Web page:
In a New York Times column, Linda Greenhouse, who covered the Supreme Court for that venerable newspaper for many years, took off her gloves to call out some of the justices for the questions they posed during oral argument in Dobbs v. Jackson Women’s Health Org.[1] The justices’ queries suggested not only that Mississippi’s ban on abortion after 15 weeks the challenge but could, as many predicted, also overturn Roe v. Wade[2] rather than simply further whittle it down. She called many of the questions as “gaslighting” because they struck her as disingenuous for what struck her as pretextually innocent varnish that belied the justices’ hardened positions.

Two of the exchanges Greenhouse discussed have implications for oral advocacy that bear further examination. Greenhouse gave her “gaslighting prize” to Justice Kavanaugh for asking what would be wrong if the Court took a position of neutrality on abortion, so that there could be “different answers in Mississippi and New York, different answers in Alabama than California because they’re two different interests at stake and the people in those states might value those interests somewhat differently.”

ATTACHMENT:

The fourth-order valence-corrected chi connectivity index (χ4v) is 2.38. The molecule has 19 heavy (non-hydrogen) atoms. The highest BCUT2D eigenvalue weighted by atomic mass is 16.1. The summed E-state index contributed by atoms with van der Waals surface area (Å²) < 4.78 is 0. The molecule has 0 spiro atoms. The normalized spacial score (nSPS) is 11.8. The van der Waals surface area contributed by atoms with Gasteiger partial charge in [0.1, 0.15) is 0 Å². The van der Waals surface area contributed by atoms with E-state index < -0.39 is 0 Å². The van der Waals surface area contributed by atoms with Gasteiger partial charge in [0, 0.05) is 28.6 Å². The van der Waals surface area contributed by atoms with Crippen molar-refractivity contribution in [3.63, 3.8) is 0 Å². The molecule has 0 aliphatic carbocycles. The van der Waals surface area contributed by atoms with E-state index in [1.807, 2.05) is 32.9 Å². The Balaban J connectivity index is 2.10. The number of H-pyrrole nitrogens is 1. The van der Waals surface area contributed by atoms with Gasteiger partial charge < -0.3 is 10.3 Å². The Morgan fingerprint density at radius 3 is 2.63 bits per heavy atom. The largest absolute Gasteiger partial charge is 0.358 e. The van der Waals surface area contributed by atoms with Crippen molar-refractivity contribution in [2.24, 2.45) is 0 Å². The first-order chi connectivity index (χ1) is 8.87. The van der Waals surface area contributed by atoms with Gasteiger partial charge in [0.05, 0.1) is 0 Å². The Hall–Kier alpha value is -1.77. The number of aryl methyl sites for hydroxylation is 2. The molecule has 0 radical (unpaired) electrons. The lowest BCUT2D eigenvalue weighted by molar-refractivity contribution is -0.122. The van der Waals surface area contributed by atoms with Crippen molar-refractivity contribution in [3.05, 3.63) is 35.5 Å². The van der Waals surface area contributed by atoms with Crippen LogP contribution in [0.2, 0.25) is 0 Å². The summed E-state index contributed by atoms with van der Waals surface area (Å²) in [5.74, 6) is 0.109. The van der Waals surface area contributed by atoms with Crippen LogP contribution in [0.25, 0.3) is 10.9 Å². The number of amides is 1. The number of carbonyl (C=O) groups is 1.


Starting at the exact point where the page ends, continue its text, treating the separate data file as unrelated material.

Solicitor General Elizabeth Prelogar answered by noting fundamental rights are not left up to state legislatures to decide whether to honor them or not.” The question and answer suggest that the two participants in that conversation were operating from very different assumptions. Prelogar’s answer is grounded in a belief that Roe declared a fundamental constitutional right that the courts must uphold, while Justice Kavanaugh’s question presupposes that there is no basis for Prelogar’s position – or the foundations upon which Roe was built.

The Supreme Court’s new argument format meant that that answer had to do because it was not Justice Barrett’s turn to ask questions and she moved the conversation back to another topic. Still, what’s an advocate to do when a judge asks a question that telegraphs rejection of the fundamental premise of your argument? In some arguments, a Plan B might be possible, arguing a different and potentially more acceptable alternative legal theory. A Plan B, however, did not seem possible in Dobbs.

Another alternative is to abandon hope that the questioner could be the linchpin to victory and concentrate on others on the panel who might vote your way. However, with Justice Kavanaugh occupying the Court’s center and often considered the weather vane for a majority view, that hope seems remote. A further tactic is to go down with guns blazing, understanding that you are unlikely to prevail, but making a full-throated defense of the foundation for your argument that the judge has put into doubt. The danger of such an approach, regardless of how self-satisfying it might be, is that it often leads to a comprehensive defeat. In the end, however, questions of that sort, particularly when similar skepticism is expressed by others, likely foretell defeat.